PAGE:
Interestingly, the flamingo exerts less energy by balancing on one leg that it does by standing on both legs.  Flamingos experience much less body sway when standing on one leg than on two.

I like the bi-tonal aspect to this photo.  I think the dark green of the water contrasts nicely with the beautiful pinks and oranges of the bird’s plumage.

Flamingo

Cloud Chamber, NC Art Museum

This interesting little structure is called Cloud Chamber for the Trees and Sky and was designed by British artist Chris Drury.  It’s an interactive artwork.  You enter the chamber, close the door and sit quietly in the dark until your eyes adjust.  There’s a tiny hole in the roof that serves as a pinhole camera.  Once your eyes adjust you can see the trees that surround the Cloud Chamber projected on the walls of the chamber.  It uses nature to create art.

The Museum Park at the North Carolina Museum is full of interesting artwork.  There’s also an amphitheater where moves are shown and concerts are held.  We’ve had some wonderful evenings at the park, watching a movie while, many miles away, lightning puts on a free light show against the clouds.

Cloud Chamber

Fire Pink, Kennesaw, Georgia

This beautiful little flower is a Fire Pink and was growing at Kennesaw Mountain National Battlefield Park.  Fire Pinks are one of my favorite wildflowers.  Despite being a relatively small flower, it’s hard to miss.  The bright red color stands out against the dappled shade of the woods behind the flowers. A member of the carnation family, the Fire Pink is a favorite of the ruby-throated hummingbird, which feeds off the flower’s sugary nectar.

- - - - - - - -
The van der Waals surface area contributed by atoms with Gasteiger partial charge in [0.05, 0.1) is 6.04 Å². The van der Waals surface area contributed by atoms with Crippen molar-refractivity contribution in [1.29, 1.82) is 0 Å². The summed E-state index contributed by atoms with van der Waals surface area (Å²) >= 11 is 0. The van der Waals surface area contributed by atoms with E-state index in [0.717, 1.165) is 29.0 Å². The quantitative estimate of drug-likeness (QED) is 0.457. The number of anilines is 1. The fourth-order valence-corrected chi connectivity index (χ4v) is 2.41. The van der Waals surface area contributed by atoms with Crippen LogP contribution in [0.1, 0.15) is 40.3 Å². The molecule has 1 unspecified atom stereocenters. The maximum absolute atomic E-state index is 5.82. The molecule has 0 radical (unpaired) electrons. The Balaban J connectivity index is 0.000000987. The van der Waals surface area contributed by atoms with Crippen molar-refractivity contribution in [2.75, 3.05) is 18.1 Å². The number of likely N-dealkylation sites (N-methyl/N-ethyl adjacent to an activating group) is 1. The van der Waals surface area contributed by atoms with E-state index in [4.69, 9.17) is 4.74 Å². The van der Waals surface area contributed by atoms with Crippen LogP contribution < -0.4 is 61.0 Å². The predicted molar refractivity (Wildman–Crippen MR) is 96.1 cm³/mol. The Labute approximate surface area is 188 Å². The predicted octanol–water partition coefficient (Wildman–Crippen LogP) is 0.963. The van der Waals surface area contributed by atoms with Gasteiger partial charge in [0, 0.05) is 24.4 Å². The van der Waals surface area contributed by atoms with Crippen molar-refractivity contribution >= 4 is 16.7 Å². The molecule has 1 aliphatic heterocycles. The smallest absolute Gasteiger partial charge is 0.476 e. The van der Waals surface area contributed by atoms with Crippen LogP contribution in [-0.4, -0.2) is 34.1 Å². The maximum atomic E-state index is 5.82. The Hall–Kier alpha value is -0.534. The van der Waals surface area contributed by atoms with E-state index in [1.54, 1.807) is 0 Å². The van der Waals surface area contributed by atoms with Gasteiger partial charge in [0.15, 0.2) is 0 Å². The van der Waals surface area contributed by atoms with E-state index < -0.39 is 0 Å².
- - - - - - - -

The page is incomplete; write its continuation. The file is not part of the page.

Fire Pink

Grizzly Bear, Denali

During our stay at Denali, we took a Tundra Wilderness Tour.  The tour lasted about seven hours and went deep into one of the wildest of our National Parks.  The views were stunning and we were fortunate enough to see a great number of animals, including this grizzly, who was just a few yards away from our bus.  He’s quite an impressive creature and doesn’t seem to be too worried about the bus that’s sitting in front of him.

Denali Grizzly

 

Red Boathouse

This photo was taken many years ago, with a film camera, at a small lake in North Georgia.  I was lucky enough to be the only person visiting that particular spot that day and was able to enjoy the quiet peace and beauty of the lake and woods.  I was taken by the way the man made object looked so at home in the natural setting.  I also like the faded red of the boathouse is complemented by the reddish tint in some of the foliage.

Red Boathouse

Alaska Wilderness

Sometimes I’m left with the feeling of awe at the beauty of nature.  Alaska’s wilderness left me feeling that way over and over.  Even now, two years later, the places that left the deepest impressions were not the tourist locations, but the natural places we saw in passing.

I don’t know exactly where this mountain and valley are located in Alaska.  I can only tell you that I took the photo as we passed by on our Alaska Railroad journey from Denali to Anchorage.  It leaves me with an appreciation of the power and majesty of nature.

Alaska Landscape

Branches

Another example of how you can find beautiful things anywhere.  We have a tendency to see things at eye level.  Sometimes just changing your viewpoint can result in a rewarding photograph.  Looking up through the branches of the trees gave me this interesting view of a small piece of the world.

Old Tree